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Thursday, November 06, 2003

SAF Day - 1

Good keynotes from Pat Helland and Bill Gates yesterday on day 1. There are a couple hundred folks at the event and I thought Gates (and Eric Rudder) was very candid in answering questions for almost an hour. I was particularly interested in Gate's comments on the investment they've made in India for outsourced development (3 large firms). Also talked with other attendees from large ISVs that have also outsourced portions of their development to India and other places.

Helland's talk was called "Metropolis - Part 1" where he made an analogy between the evolution of cities (and associated commerce) and the evolution of IT. Within this major analogy he made 8 other analogies to individual pieces of the physical infrastructure in the evolution of citieis to pieces within IT. These included:

  • Applications as cities. Started independent. B2b is still limited. Both are big complex evolving environments

  • Applications as factories. Like factories in the late 1800s apps are mostly independent. Useful interconnection is difficult. Tomorrow there will be rich interconnectedness. App independence is essential to get work done but interconnection has advantages in order to leverage the work of others

  • Railroads as Communcation. Movement of commodities on the railroads led to the expansion of retail. Money is in the browsing, mps, chat, images, email. Will lead to the bandwidth necessary for interconnectedness. End result is that organizations that can handle structured data will prosper

  • Manufacturing and standardization. Early 1800s = hand crafted goods, late 1800s de facto standards per industry. Standard data structures have their basis in a Web services foundation. Need horizontal and vertical standards as well. Lead to increased compatibility

  • Manufactured Assemblies and Virtual Enterprises. Requires detailed standardization and produces high value goods. Virtual enterprises rely on business function outsourcing (Logistics, HR, benefits). Leads to better quality and price. Requires standards. Allows companies to do what they do well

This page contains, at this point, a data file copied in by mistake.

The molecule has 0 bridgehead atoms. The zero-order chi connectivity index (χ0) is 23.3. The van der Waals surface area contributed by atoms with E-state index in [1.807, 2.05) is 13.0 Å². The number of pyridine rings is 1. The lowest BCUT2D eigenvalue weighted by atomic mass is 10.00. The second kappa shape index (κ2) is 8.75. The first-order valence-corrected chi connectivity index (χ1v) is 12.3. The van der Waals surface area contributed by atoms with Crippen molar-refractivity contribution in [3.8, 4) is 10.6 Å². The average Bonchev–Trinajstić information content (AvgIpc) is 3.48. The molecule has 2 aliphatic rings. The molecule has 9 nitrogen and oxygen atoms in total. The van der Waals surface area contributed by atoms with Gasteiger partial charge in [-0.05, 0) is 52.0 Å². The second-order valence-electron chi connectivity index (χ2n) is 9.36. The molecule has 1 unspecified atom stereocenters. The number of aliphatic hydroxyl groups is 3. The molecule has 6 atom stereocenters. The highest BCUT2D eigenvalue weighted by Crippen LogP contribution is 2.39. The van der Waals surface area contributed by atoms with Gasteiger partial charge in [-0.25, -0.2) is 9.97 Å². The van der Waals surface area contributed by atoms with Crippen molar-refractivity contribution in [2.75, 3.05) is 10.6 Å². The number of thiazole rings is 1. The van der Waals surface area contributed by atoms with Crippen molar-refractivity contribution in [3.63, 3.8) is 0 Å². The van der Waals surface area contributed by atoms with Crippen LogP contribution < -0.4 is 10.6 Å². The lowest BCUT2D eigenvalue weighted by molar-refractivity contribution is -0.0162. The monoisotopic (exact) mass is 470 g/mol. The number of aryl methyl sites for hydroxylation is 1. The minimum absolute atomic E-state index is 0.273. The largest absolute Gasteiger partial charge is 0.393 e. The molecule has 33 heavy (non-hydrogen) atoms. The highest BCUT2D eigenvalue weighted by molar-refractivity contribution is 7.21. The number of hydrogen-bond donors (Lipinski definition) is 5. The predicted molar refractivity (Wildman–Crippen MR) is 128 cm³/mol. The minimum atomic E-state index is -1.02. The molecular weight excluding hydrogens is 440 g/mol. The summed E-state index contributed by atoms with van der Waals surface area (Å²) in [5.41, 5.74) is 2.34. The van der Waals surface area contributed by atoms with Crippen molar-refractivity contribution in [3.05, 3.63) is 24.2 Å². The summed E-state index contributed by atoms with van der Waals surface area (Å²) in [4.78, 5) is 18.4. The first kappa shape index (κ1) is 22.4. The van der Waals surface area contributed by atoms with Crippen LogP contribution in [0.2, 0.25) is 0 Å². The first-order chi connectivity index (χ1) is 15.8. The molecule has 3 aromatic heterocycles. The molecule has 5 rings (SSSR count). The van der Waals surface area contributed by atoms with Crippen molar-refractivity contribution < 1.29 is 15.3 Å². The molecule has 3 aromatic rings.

• Retail and distribution as bandwidth. People coming to the stores versus bringing standardized goods to stores. Created department stores (Walmart). Mail order was driven by standardization. Today in IT we have Swivel-chair integration, Fax and pray integration, and Alt-tab integration. Tomorrow we'll have Data and operation standards, Need interchangeability, Allows pre-allocation of resources, Makes biz process efficient, Business process will grow to drive the applications as standardization grows and so Apps become commodities

  • Urban infrastructure and dealing with legacy apps. Requires retrofitting buildings. IT infrastructure issues: How do you federate identity, security, naming, directory? Retrofit will happen and web services offer hope in this regard. Who pays for this?

  • City Governance and IT Governance. Vision, planning, strategy, funding. Issues with IT governance: Who makes decisions? What are priorities? Metrics

  • Pat's assessment is that IT is currently at 1880! This is the case since Business process a gleam in our eye, Virtual enterprises getting going, and Communication and browsing well established.

    Pat then went through some practical advice for implementing services today (in the pre WS-* world). Some of his most interesting points were in regards to the need for creating a conversation ID, message ID, version ID, and sequence numbers inside your messages. In that way services can ensure once only processing of messages and processing messages in the appropriate order. Another point he made is that messages should be timestamped for validity (perhaps for infinity). The service should then log requests (before sending the response) and responses so it can replay responses if the same request comes in again. This ensures idempotence or the ability to handle a message arriving multiple times. It also improves performance by essentially caching the message in the database (storage is cheap). He also recommended not implementing distributed transactions in business services and to model each message as an atomic transaction. Reference data should also be versioned and immutable so messages can reference a particular version of the reference data. When designing a business service from existing apps you need to look for idempotent sequences of messages and define a message interface (XSD schema) for each sequence.

    At the end Pat sang a couple songs about messaging, very funny! Had a nice reception at the hotel afterwards and received a signed copy of Simon Guest's new book on J2EE interoperability with .NET.

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